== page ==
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A gas station burns in Milwaukee, Wisc., after a night of violent protests over a police shooting on August 13, 2016.

WDJT-TV

After watching the officer's body camera footage, Flynn said the entire episode took about 25 seconds, from the start of the traffic stop until shots were fired. He said Smith ran "a few dozen feet" and turned toward the officer while holding a gun.

"It was in his hand. He was raising up with it," the chief said. He said the officer had told Smith to drop the gun and he did not do so. It was unclear how many rounds the officer fired. Smith was hit in the chest and arm, Flynn said.

Gov. Scott Walker activated Wisconsin's National Guard, and 125 Guard members were reporting to local armories to prepare for further instructions. Flynn said they would not be deployed unless the chief decided to do so. Flynn said 150 department officers specially trained in managing big protests had also been mobilized.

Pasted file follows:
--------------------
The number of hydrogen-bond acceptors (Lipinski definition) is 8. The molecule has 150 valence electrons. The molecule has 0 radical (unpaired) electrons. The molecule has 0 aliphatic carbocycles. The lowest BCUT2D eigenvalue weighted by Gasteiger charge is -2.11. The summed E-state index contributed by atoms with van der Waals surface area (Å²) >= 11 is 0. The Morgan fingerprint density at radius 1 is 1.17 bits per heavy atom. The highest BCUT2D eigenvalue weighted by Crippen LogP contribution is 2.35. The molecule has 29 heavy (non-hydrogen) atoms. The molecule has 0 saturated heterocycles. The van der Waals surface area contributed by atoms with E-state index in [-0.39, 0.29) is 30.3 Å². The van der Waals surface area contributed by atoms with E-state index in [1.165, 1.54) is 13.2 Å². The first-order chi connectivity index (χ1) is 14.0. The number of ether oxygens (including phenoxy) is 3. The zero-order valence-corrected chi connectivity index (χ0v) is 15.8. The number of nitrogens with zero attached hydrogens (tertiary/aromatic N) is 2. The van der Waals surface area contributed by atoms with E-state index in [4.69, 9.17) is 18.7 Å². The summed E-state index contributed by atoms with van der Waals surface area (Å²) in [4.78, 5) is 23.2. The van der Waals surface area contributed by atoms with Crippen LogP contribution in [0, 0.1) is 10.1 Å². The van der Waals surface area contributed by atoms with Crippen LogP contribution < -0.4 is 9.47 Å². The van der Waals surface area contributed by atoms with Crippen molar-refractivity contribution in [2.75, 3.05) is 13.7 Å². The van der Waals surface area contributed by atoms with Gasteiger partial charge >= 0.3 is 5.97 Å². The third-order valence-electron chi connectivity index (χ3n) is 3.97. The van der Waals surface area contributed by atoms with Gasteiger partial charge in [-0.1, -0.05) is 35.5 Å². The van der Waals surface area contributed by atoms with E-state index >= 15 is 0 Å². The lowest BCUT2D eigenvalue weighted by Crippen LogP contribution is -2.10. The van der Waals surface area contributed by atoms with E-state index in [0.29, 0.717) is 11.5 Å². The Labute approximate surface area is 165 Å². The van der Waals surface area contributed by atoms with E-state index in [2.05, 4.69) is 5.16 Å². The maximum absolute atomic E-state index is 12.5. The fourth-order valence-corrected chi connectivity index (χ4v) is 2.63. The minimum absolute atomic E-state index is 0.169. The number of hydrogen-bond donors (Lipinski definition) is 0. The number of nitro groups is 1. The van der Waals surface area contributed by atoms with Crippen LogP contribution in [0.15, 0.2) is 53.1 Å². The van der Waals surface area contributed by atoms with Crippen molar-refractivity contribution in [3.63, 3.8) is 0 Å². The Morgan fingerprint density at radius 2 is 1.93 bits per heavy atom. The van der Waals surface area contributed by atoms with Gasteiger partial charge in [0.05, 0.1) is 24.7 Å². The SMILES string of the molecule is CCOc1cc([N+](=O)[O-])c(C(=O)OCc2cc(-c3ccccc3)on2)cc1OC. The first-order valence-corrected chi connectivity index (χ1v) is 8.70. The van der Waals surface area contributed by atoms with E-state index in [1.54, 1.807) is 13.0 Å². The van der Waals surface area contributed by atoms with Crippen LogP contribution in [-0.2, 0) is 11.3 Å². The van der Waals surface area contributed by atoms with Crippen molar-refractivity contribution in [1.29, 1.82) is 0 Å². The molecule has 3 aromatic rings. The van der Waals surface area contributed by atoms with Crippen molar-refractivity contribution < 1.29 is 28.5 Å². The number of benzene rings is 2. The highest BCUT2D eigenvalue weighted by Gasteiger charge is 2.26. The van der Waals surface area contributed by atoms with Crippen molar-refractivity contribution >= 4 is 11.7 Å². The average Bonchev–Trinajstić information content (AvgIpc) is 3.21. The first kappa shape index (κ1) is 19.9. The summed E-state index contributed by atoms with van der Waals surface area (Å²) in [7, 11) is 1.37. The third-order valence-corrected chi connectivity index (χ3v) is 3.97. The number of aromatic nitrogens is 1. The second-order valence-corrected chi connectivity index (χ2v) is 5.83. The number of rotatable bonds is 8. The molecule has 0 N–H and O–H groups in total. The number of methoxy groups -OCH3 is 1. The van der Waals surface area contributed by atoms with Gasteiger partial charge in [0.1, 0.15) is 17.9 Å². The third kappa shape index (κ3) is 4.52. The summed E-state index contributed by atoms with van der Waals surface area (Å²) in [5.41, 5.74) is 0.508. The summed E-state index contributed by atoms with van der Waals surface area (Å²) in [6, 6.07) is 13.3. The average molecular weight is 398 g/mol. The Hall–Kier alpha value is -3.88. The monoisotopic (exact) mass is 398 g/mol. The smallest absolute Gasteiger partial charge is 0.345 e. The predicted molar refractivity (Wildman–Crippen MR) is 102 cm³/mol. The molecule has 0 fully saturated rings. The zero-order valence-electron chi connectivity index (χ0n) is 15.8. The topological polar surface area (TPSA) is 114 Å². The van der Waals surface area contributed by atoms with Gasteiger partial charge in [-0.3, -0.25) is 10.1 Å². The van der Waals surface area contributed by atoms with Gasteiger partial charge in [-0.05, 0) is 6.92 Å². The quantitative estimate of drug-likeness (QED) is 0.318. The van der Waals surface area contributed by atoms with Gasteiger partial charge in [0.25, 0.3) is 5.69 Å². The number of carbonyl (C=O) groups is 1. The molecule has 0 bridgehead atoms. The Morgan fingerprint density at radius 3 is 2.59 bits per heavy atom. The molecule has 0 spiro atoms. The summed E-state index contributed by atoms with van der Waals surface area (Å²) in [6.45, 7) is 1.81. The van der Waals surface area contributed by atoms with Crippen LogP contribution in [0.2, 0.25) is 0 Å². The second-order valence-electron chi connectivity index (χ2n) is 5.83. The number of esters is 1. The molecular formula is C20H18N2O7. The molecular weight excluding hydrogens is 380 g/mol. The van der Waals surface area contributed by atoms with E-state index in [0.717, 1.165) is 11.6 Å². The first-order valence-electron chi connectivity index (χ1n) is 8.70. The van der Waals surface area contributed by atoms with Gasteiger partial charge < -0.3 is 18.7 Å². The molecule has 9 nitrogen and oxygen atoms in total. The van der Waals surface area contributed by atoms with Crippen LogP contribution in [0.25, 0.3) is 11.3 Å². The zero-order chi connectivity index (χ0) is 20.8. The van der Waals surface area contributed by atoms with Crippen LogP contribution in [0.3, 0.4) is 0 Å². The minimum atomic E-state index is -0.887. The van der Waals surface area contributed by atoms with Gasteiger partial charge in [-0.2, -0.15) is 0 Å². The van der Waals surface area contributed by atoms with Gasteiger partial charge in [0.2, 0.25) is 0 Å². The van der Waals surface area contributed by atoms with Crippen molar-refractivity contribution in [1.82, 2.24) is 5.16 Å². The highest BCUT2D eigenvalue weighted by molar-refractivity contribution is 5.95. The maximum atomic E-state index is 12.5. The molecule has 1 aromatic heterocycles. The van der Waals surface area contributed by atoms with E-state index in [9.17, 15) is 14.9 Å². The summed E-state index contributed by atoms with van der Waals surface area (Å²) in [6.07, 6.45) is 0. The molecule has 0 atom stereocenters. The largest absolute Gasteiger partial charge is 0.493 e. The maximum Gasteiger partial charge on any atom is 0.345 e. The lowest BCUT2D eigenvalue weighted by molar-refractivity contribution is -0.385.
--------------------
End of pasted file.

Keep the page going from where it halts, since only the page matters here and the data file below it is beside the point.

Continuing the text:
Six businesses were burned in the unrest that spilled past midnight Sunday. Seventeen people were arrested, Flynn said, and four officers were hurt from flying concrete and glass, although all of them had been released from hospital.

Walker praised citizens who showed up Sunday to clean up the north side neighborhood where the violence took place. He called for "continued peace and prayer."

According to CBS Milwaukee affiliate WDJT-TV, Sheriff Clarke said: "We cannot allow for a repeat of what happened last night. I am going to utilize all available resources to accomplish that."

Earlier Sunday, volunteers swept and picked up debris in the neighborhood rocked by Saturday's violence.

After dark on Sunday, about a hundred protesters marched to a police station, shouting "Indict. Convict. Send the killer cops to jail," and "Who's streets? Our streets." Police were lined up in riot gear behind a row of squad cars.

Milwaukee Alderman Khalif Rainey, who represents the neighborhood that erupted, said the city's black residents are "tired of living under this oppression."

"Now this is a warning cry. Where do we go from here? Where do we go as a community from here?" he asked.